What is mRNA processing?

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Messenger RNA or mRNA refers to molecules that help transport genetic code and information from the master molecule called DNA.  Without the mRNA, various genetic details will not be able to reach the other parts of the cell where they are needed for various processes including sequencing of amino acids or protein build-up. The sequence of activities involving the transport of genetic material from the nucleus and master DNA to other parts of the cell is called mRNA processing and all parts are essential in terms of cellular genetic development.

Protein in the form of amino acids will not be built-up and developed properly without proper mRNA processing. This important cellular activity starts with DNA replication.  The master DNA molecule is composed of 2 strands of genetic material and one copy of these strands will be created and this will be called mRNA or messenger RNA.  This special RNA molecule is called the messenger molecule because it functions to transport the DNA-copy to the site of protein build-up and synthesis.  In the case of human cells, mRNA processing dictates that genetic material from the DNA will be transported to the endoplasmic reticulum. The materials transported through mRNA processing are said to be the exact copy of the genetic content of the master DNA.  The whole coding sequence with the master DNA will end once various nucleotides will be capped and the tails will develop.  After which, the mrNA processing will continue to complete the protein build-up of cells.  Once these materials reach their destination such as the endoplasmic reticulum, protein sequencing will follow and this will contribute to the overall genetic makeup of cells.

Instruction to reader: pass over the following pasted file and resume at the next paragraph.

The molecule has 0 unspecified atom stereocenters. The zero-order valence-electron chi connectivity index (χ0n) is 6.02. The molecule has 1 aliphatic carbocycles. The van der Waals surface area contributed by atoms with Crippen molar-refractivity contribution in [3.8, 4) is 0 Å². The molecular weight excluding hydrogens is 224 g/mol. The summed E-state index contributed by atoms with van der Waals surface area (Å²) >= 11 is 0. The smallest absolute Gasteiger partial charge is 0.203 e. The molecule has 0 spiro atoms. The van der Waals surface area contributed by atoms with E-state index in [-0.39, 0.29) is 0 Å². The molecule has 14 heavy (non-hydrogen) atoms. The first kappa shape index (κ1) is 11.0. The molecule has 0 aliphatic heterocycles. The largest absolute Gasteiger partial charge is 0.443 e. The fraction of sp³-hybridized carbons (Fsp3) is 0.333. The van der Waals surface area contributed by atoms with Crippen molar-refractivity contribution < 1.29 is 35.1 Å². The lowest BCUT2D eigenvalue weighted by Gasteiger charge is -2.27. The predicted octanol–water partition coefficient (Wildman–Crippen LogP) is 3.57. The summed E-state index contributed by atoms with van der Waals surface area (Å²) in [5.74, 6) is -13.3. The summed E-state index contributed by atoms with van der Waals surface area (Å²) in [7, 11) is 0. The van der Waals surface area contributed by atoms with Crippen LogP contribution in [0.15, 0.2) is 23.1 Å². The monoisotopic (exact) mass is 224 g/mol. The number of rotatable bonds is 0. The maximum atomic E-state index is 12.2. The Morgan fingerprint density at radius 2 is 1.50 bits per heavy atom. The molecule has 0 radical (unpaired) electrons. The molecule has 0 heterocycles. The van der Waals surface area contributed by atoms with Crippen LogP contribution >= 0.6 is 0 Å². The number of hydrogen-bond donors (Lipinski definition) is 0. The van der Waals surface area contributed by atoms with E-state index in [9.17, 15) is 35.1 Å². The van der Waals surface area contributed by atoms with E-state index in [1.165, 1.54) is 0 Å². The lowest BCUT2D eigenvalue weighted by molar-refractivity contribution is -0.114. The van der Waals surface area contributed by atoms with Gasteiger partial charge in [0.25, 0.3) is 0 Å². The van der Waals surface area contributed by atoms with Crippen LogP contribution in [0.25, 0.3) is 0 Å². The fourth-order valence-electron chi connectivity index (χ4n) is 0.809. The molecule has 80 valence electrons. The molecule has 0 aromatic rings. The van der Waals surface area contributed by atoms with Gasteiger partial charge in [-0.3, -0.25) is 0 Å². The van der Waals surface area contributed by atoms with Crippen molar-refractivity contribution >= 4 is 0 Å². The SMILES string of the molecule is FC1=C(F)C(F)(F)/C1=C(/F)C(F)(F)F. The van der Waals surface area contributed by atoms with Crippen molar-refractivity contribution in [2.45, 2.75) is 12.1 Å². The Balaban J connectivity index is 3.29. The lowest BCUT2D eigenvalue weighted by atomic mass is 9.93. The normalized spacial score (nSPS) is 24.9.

At the endoplasmic reticulum, the actual creation of proteins will be done through the help of messenger RNAs. All mRNA’s that reach this so-called construction site will be processed again and decoded for their genetic content.  Protein build-up will then continue depending on the needs of different cells in the body.

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